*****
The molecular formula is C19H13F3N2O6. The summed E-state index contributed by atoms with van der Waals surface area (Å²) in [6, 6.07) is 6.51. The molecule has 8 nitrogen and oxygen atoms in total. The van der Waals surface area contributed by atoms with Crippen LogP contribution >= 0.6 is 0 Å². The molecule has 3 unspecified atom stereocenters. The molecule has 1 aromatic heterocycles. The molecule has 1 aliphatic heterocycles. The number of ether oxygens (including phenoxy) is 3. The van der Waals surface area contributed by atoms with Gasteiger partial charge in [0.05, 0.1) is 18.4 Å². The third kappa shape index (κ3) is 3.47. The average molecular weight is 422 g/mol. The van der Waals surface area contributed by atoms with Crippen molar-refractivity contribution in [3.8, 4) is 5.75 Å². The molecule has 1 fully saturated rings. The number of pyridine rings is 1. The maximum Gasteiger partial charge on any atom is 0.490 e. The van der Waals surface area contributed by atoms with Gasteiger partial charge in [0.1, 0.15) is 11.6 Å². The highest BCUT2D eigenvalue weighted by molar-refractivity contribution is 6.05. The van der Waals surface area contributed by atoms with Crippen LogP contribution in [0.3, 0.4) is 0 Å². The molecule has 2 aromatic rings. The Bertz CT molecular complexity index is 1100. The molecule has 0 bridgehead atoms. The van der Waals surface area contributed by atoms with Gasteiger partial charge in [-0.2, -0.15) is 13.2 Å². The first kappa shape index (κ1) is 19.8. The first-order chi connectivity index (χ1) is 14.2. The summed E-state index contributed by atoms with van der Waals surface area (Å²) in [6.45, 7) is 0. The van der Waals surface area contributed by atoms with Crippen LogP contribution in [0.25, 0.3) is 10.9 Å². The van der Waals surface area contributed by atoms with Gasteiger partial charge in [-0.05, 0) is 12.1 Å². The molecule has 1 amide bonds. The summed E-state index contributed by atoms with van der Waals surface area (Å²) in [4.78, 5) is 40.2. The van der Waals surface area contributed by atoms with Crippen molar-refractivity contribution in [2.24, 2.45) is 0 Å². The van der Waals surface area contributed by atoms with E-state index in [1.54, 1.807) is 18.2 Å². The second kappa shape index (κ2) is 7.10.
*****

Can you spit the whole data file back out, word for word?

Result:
The molecular formula is C19H13F3N2O6. The summed E-state index contributed by atoms with van der Waals surface area (Å²) in [6, 6.07) is 6.51. The molecule has 8 nitrogen and oxygen atoms in total. The van der Waals surface area contributed by atoms with Crippen LogP contribution >= 0.6 is 0 Å². The molecule has 3 unspecified atom stereocenters. The molecule has 1 aromatic heterocycles. The molecule has 1 aliphatic heterocycles. The number of ether oxygens (including phenoxy) is 3. The van der Waals surface area contributed by atoms with Gasteiger partial charge in [0.05, 0.1) is 18.4 Å². The third kappa shape index (κ3) is 3.47. The average molecular weight is 422 g/mol. The van der Waals surface area contributed by atoms with Crippen molar-refractivity contribution in [3.8, 4) is 5.75 Å². The molecule has 1 fully saturated rings. The number of pyridine rings is 1. The maximum Gasteiger partial charge on any atom is 0.490 e. The van der Waals surface area contributed by atoms with Gasteiger partial charge in [0.1, 0.15) is 11.6 Å². The highest BCUT2D eigenvalue weighted by molar-refractivity contribution is 6.05. The van der Waals surface area contributed by atoms with Crippen LogP contribution in [0.3, 0.4) is 0 Å². The molecule has 2 aromatic rings. The Bertz CT molecular complexity index is 1100. The molecule has 0 bridgehead atoms. The van der Waals surface area contributed by atoms with Gasteiger partial charge in [-0.2, -0.15) is 13.2 Å². The first kappa shape index (κ1) is 19.8. The first-order chi connectivity index (χ1) is 14.2. The summed E-state index contributed by atoms with van der Waals surface area (Å²) in [6.45, 7) is 0. The van der Waals surface area contributed by atoms with Crippen LogP contribution in [0.25, 0.3) is 10.9 Å². The van der Waals surface area contributed by atoms with Gasteiger partial charge in [-0.05, 0) is 12.1 Å². The molecule has 1 amide bonds. The summed E-state index contributed by atoms with van der Waals surface area (Å²) in [4.78, 5) is 40.2. The van der Waals surface area contributed by atoms with Crippen molar-refractivity contribution in [2.24, 2.45) is 0 Å². The van der Waals surface area contributed by atoms with E-state index in [1.54, 1.807) is 18.2 Å². The second kappa shape index (κ2) is 7.10.